Urban Lunch Box

The guerilla gardening movement inspired Shawn Peterson to convert a school bus into a classroom on wheels.


by Adam Vicinus

The guerilla gardening movement inspired Shawn Peterson to convert a school bus into a classroom on wheels.

Maybe you’ve seen the multi-colored school bus driving around your neighborhood. Or perhaps one of your kids came home from school with some tomato seeds and lectured you on how much better not only the family but the whole planet would be if we grew some of our own food. It could be you’re sick of hearing about yet another E. coli outbreak or just too broke paying “overgrown” prices at the local Supermarket. 

Whatever the reason, more and more “flatlanders” are joining growing communities all over Salt Lake City, converting empty lots into community gardens, which in turn, inspired Shawn Peterson, one of Salt Lake’s newest crop of urban farmers, to take it a step further.

What makes Shawn stand out isn’t his views on all the benefits of growing your own, it’s how he gets his message out, via organic classroom on wheels. Shawn’s brainchild, the Green Urban Lunch Box, is a 1992 school bus he converted into a mobile greenhouse and uses to spread the word to just about anyone who’ll listen. As I watch him carefully sift through the dirt in one of his raised beds inside the bus, he tells me how his project first took root and has grown and flourished.

“I grew up in Kamas, and both my parents were into gardening,” he explained. “But it wasn’t until I moved into the city that I realized how we had moved further away from our roots as farmers and become increasingly dependent on commercial food providers that were overusing pesticides, poisoning the water, as well as paying higher prices every day.”

But it wasn’t enough for Shawn just to identify the problems entering our homes through farms and markets. He needed somehow to get the word out himself.

“Last February I came up with the idea of The Green Urban Lunch Box and in March, I hitchhiked to Idaho to drive back the school bus,” he said, beaming proudly. “I removed the seats and part of the roof, added some clear plastic sheets on top and some long raised beds and turned it into a greenhouse.”

I asked Peterson how hot it’s going to get in the middle of summer. He pointed to the windows and said, “Well, if it gets too hot, I just slide down the windows,” or maybe park it in the shade, I thought, sweat beading on my brow.

Though impressive, it wasn’t the bus that had me intrigued as much as what he is doing with it that really makes it unique. Shawn’s master plan is to bring awareness to surrounding communities through one of the best sources out there, our children.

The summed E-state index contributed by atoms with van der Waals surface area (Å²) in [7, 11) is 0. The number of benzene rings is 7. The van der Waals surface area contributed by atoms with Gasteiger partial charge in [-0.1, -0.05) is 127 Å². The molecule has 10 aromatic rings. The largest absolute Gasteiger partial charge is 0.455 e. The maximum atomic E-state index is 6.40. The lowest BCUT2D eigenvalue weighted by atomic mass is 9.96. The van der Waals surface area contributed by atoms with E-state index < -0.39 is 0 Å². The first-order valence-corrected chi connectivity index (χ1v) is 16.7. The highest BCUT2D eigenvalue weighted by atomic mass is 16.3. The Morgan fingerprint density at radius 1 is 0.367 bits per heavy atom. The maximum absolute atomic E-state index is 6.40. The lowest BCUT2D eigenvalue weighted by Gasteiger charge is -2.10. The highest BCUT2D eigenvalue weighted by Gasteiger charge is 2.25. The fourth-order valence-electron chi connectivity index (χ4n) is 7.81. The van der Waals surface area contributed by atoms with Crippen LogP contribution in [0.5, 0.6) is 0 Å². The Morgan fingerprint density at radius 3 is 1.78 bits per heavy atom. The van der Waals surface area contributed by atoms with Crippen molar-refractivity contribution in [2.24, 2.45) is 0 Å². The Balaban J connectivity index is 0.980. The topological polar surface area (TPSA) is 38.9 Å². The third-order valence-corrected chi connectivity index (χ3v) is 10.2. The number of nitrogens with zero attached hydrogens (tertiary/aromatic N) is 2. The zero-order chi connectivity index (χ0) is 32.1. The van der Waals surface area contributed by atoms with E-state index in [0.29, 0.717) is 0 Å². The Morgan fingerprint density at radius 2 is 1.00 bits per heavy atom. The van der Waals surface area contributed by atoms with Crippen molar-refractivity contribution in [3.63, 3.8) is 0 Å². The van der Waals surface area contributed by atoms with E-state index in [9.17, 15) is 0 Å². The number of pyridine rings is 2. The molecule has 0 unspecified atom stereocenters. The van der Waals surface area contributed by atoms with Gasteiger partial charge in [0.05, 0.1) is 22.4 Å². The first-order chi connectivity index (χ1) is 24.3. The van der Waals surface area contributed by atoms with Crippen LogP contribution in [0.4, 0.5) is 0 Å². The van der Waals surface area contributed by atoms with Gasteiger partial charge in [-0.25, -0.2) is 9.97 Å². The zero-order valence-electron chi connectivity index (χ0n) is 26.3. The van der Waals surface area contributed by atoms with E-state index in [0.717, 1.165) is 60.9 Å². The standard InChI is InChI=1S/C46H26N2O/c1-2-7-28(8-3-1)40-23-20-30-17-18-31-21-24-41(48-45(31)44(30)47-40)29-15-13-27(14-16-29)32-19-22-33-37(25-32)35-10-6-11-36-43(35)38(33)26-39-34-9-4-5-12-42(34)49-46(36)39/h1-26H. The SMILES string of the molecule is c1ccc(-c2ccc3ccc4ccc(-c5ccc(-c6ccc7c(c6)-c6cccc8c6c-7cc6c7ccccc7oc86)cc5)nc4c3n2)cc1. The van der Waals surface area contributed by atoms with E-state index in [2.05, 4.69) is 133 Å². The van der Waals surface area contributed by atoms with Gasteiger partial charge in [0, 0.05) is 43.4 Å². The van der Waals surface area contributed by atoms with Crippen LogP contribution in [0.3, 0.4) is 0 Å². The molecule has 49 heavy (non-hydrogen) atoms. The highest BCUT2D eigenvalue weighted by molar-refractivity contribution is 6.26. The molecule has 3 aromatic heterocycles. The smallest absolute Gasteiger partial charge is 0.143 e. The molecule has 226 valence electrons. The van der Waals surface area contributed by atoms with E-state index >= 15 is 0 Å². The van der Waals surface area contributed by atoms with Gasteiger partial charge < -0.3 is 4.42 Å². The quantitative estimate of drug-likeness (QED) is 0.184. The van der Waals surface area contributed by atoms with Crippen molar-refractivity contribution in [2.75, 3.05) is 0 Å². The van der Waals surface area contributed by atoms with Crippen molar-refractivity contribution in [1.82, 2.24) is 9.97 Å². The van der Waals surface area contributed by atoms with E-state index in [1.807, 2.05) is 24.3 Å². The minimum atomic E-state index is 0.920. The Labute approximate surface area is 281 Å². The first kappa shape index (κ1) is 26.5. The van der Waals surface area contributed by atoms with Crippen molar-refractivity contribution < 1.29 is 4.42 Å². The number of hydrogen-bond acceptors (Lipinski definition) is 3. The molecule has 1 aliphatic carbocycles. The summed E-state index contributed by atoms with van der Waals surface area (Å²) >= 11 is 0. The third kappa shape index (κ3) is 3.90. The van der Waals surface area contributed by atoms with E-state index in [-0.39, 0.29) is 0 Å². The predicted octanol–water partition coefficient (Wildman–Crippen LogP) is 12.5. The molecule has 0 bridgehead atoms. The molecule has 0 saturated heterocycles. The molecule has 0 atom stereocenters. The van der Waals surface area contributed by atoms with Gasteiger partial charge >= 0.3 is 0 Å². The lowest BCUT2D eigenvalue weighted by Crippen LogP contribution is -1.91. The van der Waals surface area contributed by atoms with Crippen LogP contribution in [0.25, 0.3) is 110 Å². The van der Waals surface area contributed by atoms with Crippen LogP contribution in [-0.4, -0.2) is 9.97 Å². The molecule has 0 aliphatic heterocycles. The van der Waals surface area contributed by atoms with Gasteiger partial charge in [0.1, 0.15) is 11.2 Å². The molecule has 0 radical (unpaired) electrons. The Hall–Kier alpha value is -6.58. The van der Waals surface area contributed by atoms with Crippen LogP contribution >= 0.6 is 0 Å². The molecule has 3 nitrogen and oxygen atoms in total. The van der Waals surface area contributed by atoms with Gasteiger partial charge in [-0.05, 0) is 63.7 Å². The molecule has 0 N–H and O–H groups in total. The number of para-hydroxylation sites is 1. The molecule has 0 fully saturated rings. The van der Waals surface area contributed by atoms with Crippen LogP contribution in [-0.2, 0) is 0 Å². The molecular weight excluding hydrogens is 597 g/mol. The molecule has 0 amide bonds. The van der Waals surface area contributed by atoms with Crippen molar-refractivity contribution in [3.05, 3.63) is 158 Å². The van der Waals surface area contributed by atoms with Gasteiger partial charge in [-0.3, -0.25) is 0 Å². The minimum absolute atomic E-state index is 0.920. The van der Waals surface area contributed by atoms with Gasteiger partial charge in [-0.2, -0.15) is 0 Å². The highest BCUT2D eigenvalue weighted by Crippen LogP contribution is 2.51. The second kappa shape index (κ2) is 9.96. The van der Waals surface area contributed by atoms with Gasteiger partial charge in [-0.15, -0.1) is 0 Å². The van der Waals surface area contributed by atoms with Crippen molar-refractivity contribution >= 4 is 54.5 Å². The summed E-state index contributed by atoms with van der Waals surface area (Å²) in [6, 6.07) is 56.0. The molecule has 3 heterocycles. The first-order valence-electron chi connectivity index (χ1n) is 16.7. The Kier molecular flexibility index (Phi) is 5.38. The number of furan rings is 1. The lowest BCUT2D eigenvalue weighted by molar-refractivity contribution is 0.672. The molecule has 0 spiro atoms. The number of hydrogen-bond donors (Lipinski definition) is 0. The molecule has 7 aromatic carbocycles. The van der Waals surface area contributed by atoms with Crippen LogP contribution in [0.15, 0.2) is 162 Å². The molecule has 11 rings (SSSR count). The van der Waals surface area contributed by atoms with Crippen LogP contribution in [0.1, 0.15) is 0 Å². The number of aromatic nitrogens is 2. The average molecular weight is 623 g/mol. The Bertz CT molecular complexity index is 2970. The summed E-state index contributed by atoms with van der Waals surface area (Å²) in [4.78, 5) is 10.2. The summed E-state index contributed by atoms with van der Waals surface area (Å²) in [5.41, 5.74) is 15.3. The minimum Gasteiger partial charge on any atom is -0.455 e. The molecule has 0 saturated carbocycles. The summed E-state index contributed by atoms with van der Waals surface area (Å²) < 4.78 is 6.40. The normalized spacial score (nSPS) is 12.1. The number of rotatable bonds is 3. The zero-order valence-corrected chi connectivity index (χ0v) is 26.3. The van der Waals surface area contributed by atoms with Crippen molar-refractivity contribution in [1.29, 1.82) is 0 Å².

“If I can make people aware of how they feed themselves, to know where their food comes from and the dangers of pesticides, maybe they will start growing a few plants in their homes or apartments,” he said. So Shawn drives his bus to local schools and teaches kids about where their food comes from and how to grow it themselves. He even hands out seeds to get them started.

“We want people to try growing in creative spaces,” he said. “If you can grow food in the bus, you can grow it anywhere,” he quipped.
Now that it’s summer and the schools are out, he’ll stop by local farmers markets and do as many community events as he can.

I wonder aloud about funding.
“Right now, I’m funding mostly out of pocket, but we’re hoping to do some fund-raising and get donations to keep it going. Most of the materials we use, like the wood for the raised beds, come from reclaimed projects. This was from an old deck,” he said, pointing to an 8-ft. bed.

“People can use empty buckets or plastic food containers to get started. It doesn’t take much, just as long as you do something.”

As I left the bus and walked around to snap a few photos, I noticed some interesting figures painted on the side. When I began to ask, Shawn interrupted. “Oh, that’s the food time-line,” he explained. “The first figure represents man hunting and gathering. The second figure represents man using irrigation and organizing crops.

The next is commercial farming, with the skull and crossbones on the barrel and a gas-masked farmer spraying pesticide. Next to last is a huge cloud of question marks representing where our future is in food production and the last is a donkey pulling a plow. I hope anyone that sees this thinks about where their food comes from, and even if they can’t grow enough to support their family, at least be creative and grow something.” §

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